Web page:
New statesman…new opening: establishment corruption

Yay…after much head-scratching and the occasional pitch, i finally made it into the New Statesman this week with a piece of real journalism…as opposed to bloggery.

The story – of which there is much more to come – is about how the establishment appears to be undergoing a gradual and pernicious corruption from outside in as a result of its obsession spinning the news against student demonstrators.

From this week’s online write-up:

In December 2010, two students were arrested and charged with violent disorder for apparently dragging a police officer from a horse during the tuition fee protests in London. The brothers Chris and Andrew Hilliard both faced five years in prison and an unlimited fine. The following day, the Prime Minister declared:

“When people see . . . police officers being dragged off police horses and beaten . . . I want to make sure that they feel the full force of the law.”

Eighteen months later, however, the Hilliards were found not guilty. As Jane Fae writes in the New Statesman this week,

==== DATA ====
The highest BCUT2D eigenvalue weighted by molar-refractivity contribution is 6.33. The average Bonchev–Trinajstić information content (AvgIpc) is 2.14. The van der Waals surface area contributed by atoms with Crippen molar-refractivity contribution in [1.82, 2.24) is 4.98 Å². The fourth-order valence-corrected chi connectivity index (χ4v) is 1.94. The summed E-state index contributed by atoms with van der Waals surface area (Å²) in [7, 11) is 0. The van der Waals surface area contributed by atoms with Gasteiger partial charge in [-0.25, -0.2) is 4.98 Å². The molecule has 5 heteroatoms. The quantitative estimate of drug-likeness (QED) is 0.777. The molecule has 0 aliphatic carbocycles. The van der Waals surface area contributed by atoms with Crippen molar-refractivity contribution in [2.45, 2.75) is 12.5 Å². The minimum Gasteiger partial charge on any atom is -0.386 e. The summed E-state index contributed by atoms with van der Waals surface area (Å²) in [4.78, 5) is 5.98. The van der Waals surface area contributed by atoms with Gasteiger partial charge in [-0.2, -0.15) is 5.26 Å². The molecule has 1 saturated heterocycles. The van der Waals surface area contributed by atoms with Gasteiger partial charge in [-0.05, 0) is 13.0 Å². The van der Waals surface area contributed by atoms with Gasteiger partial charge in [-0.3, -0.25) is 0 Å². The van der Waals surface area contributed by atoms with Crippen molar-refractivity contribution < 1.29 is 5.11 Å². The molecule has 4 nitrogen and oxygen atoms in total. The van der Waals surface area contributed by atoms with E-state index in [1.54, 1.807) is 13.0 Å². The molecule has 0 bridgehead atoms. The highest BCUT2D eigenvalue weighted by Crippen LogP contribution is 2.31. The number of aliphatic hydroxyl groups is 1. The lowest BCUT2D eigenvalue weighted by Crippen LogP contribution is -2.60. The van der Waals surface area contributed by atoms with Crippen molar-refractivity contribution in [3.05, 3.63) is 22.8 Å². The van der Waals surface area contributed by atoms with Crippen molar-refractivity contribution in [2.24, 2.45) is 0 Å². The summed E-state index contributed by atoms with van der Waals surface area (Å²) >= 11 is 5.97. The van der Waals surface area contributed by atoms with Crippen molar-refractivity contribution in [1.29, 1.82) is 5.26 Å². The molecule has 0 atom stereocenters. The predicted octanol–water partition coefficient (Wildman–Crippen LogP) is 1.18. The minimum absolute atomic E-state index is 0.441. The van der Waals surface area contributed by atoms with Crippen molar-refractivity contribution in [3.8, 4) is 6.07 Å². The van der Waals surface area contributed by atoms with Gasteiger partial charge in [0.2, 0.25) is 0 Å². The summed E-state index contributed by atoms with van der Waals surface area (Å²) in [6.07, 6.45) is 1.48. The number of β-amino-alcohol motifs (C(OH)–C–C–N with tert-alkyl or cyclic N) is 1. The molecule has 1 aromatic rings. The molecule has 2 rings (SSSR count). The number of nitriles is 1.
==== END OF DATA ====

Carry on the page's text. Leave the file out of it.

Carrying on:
Under examination, their “victim”, PC Cowling, agreed that he had failed to tighten the strap that held the saddle on to his horse and that he had later pulled off the young men’s masks and pulled Christopher’s hair. The defence argued that the brothers were the ones subject to assault.

Awful, awful stuff…when you think that a guilty verdict would have seen the individuals involved sent down for possiblky five years and facing an unlimited fine.

What offended most…far more than the original allegations…more even than the conduct of some members of the police in respect of this incident is that from very very early in the process, the prosecuting authorities must have known that this was a case without merit.

Yet they continued to put the boyts through it…for 18 long months.

By all means, when you have a horrendous crime committed, when you are pretty sure the defendants did it…then go for it. But this is far from the first case i have covered where it became clear at an early stage that there was little point to pursuing it. Yet, either through bureaiucratic incompoetence, or sheer bloody-mindedness, police and CPS have continued such cases to the door of the court.

One such case, which i shall long remember, had a defendant stressed out to the limit: on suicide watch; at the absolute end of his tether.

And it survived for all of an hour inside a court before being thrown out by a seriously unimpressed jadge.

That needs to stop. That needs to stop now.

And a good place for it to begin would be with the majority of the outstanding cases involving student demonstrators.

jane xx


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